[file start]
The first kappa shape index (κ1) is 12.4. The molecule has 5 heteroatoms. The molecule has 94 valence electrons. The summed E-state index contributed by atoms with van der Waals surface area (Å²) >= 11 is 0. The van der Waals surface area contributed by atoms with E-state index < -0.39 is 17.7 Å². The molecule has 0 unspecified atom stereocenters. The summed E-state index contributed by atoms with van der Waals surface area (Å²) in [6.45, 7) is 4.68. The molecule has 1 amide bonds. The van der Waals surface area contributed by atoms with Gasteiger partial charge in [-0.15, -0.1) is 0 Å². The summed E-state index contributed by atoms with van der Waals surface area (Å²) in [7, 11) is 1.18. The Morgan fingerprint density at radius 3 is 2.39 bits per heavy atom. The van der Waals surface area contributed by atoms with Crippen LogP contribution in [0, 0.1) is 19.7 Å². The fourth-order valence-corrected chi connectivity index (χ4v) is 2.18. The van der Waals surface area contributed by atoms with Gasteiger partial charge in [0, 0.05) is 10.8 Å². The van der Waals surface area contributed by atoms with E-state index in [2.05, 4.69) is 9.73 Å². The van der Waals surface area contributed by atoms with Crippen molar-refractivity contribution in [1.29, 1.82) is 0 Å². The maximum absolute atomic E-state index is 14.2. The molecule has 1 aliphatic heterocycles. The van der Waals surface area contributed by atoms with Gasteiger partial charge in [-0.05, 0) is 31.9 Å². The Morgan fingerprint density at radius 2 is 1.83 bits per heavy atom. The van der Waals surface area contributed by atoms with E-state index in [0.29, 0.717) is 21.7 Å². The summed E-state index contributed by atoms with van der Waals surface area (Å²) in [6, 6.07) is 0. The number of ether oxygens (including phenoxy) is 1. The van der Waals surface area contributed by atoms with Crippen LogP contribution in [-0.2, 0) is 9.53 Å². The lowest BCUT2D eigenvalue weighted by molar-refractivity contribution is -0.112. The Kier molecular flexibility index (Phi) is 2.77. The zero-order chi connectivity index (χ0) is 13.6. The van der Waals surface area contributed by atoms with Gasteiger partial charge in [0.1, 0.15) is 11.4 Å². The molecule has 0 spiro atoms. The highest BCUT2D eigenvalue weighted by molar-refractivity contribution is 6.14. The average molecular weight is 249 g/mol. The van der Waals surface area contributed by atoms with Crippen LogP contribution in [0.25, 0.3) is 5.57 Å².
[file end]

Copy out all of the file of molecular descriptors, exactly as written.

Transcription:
The first kappa shape index (κ1) is 12.4. The molecule has 5 heteroatoms. The molecule has 94 valence electrons. The summed E-state index contributed by atoms with van der Waals surface area (Å²) >= 11 is 0. The van der Waals surface area contributed by atoms with E-state index < -0.39 is 17.7 Å². The molecule has 0 unspecified atom stereocenters. The summed E-state index contributed by atoms with van der Waals surface area (Å²) in [6.45, 7) is 4.68. The molecule has 1 amide bonds. The van der Waals surface area contributed by atoms with Gasteiger partial charge in [-0.15, -0.1) is 0 Å². The summed E-state index contributed by atoms with van der Waals surface area (Å²) in [7, 11) is 1.18. The Morgan fingerprint density at radius 3 is 2.39 bits per heavy atom. The van der Waals surface area contributed by atoms with Crippen LogP contribution in [0, 0.1) is 19.7 Å². The fourth-order valence-corrected chi connectivity index (χ4v) is 2.18. The van der Waals surface area contributed by atoms with Gasteiger partial charge in [0, 0.05) is 10.8 Å². The van der Waals surface area contributed by atoms with E-state index in [2.05, 4.69) is 9.73 Å². The van der Waals surface area contributed by atoms with Crippen molar-refractivity contribution in [1.29, 1.82) is 0 Å². The maximum absolute atomic E-state index is 14.2. The molecule has 1 aliphatic heterocycles. The van der Waals surface area contributed by atoms with Gasteiger partial charge in [-0.05, 0) is 31.9 Å². The Morgan fingerprint density at radius 2 is 1.83 bits per heavy atom. The van der Waals surface area contributed by atoms with E-state index in [0.29, 0.717) is 21.7 Å². The summed E-state index contributed by atoms with van der Waals surface area (Å²) in [6, 6.07) is 0. The number of ether oxygens (including phenoxy) is 1. The van der Waals surface area contributed by atoms with Crippen LogP contribution in [-0.2, 0) is 9.53 Å². The lowest BCUT2D eigenvalue weighted by molar-refractivity contribution is -0.112. The Kier molecular flexibility index (Phi) is 2.77. The zero-order chi connectivity index (χ0) is 13.6. The van der Waals surface area contributed by atoms with Gasteiger partial charge in [0.1, 0.15) is 11.4 Å². The molecule has 0 spiro atoms. The highest BCUT2D eigenvalue weighted by molar-refractivity contribution is 6.14. The average molecular weight is 249 g/mol. The van der Waals surface area contributed by atoms with Crippen LogP contribution in [0.25, 0.3) is 5.57 Å².